The Interface of Natural Theology and Science in the Ethology of W. H. Thorpe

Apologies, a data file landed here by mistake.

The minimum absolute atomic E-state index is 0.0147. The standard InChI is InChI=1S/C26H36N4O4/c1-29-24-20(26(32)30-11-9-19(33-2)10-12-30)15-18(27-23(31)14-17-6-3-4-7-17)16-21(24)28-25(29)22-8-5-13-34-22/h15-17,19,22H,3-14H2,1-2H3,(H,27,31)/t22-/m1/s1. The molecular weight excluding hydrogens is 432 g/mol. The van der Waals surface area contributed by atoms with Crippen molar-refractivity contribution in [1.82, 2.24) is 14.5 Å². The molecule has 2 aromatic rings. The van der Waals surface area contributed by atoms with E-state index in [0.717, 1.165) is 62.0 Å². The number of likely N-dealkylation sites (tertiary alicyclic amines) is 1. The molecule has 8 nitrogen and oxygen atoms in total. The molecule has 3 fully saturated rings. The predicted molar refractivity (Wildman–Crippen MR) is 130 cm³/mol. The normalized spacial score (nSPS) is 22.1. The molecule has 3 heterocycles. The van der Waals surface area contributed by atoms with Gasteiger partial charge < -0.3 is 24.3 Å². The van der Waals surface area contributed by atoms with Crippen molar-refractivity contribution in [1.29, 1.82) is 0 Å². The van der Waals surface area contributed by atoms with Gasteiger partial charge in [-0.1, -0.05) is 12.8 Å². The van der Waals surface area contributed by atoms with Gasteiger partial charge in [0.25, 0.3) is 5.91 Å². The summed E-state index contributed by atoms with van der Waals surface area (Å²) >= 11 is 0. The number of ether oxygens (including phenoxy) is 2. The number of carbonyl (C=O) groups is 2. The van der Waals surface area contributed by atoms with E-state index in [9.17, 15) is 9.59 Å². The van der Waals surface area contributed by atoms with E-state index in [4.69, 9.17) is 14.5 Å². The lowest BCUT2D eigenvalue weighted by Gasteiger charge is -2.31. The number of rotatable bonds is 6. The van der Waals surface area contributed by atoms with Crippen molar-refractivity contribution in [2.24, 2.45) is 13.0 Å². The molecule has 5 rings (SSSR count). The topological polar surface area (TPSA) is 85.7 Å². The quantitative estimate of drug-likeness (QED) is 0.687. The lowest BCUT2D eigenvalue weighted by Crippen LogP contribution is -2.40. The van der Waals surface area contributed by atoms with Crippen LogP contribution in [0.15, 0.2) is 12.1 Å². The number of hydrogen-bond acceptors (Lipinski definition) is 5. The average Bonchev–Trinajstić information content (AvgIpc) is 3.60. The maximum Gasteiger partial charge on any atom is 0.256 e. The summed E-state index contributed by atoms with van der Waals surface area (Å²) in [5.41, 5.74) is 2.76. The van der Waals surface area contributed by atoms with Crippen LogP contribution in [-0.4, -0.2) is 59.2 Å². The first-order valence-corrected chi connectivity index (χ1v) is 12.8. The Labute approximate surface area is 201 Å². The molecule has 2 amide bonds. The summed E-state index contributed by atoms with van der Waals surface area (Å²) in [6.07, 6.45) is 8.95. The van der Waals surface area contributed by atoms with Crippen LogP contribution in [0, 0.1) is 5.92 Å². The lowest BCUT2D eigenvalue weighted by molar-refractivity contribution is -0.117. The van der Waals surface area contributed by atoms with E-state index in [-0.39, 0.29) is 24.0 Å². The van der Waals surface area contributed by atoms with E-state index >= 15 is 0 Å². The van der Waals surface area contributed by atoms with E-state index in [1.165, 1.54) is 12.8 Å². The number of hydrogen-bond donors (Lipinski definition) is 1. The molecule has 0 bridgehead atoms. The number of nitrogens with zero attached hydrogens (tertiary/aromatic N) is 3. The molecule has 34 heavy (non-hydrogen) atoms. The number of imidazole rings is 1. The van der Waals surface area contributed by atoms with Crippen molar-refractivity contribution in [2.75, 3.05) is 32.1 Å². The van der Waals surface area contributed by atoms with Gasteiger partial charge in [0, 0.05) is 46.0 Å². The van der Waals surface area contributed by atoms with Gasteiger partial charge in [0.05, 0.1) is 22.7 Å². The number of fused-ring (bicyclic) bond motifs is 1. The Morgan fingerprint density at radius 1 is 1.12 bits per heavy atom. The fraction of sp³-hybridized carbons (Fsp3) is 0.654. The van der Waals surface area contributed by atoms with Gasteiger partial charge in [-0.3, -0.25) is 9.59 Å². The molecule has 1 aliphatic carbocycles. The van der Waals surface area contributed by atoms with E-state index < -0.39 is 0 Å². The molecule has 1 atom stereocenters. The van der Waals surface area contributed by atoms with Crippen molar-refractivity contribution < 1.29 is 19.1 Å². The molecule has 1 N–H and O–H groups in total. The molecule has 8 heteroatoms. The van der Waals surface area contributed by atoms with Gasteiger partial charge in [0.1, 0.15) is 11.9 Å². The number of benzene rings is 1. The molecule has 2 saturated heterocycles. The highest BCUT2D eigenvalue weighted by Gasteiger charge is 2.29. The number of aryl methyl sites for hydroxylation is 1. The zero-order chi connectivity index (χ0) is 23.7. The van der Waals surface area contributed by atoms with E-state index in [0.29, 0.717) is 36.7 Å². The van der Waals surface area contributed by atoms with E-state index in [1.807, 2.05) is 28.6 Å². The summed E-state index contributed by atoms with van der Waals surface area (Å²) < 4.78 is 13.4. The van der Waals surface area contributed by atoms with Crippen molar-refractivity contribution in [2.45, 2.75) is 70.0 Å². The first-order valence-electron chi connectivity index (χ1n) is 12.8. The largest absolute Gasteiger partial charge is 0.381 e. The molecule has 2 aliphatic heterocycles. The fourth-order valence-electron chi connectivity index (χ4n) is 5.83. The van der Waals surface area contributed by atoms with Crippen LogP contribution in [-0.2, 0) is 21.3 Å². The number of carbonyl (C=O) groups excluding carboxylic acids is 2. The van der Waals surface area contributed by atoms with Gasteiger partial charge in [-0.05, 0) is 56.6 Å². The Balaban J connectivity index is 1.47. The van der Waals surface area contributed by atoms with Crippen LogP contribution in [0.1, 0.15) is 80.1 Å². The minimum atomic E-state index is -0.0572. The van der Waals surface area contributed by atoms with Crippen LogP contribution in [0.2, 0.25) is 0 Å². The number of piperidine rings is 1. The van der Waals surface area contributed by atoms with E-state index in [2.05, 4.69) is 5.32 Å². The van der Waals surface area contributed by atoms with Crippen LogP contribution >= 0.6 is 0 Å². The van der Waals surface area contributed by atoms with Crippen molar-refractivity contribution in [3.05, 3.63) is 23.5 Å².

It should be clear by now the extent to which many features of Thorpe's interpretation of animal behavior and of the animal mind rested, at bottom, not simply on conventional scientific proofs but on interpretive inferences, which in turn rested on a willingress to make extensions of human experience to animals. This, in turn, rested on his view of evolution and his view of reality. And these were governed by his natural theology, which was the fundamental stratum of his intellectual experience. Contrary to the scientific ethos, which restricts theory choice to scientific issues alone, Thorpe's career suggests that the actual reasons for theory choice among scientists often are not limited to science, but are multiple and may sometimes be difficult to discover. It is largely because Thorpe took a public part in the natural theology enterprise that we can know something about his religious beliefs and so can see their probable influence on his scientific decisions. Similar beliefs of other scientists are sometimes harder to get at. Most may be practically beyond discovery, for the ethos of science has discouraged public professions of personal belief in relation to scientific work.101 Yet does it seem plausible that, for example, the restriction of self-consciousness to humans by some scientists is a purely scientific decision?102 Surely not, any more than that the strong influence of natural theology on Thorpe's thought means that he was not a good scientist. His natural theology may have led him into incautious enthusiasms regarding the animal mind — such as the potential if unrealizable linguistic ability of chimpanzees — through a bias in favor of the continuity of emergents in a progressive evolutionary system, just as it led him to advocate animal consciousness long before the recent upsurge of interest, but the scientific integrity of his work overall is unimpeachable. And yet, that work is not comprehensible historically as science alone. Personal philosophy must not be discounted in writing the history of recent science. This somewhat obvious conclusion (obvious to historians of science) needs emphasis, for we are still prone to think that the sciences of our own time provide their own internal dynamic that is in itself sufficient to account for their content and development.
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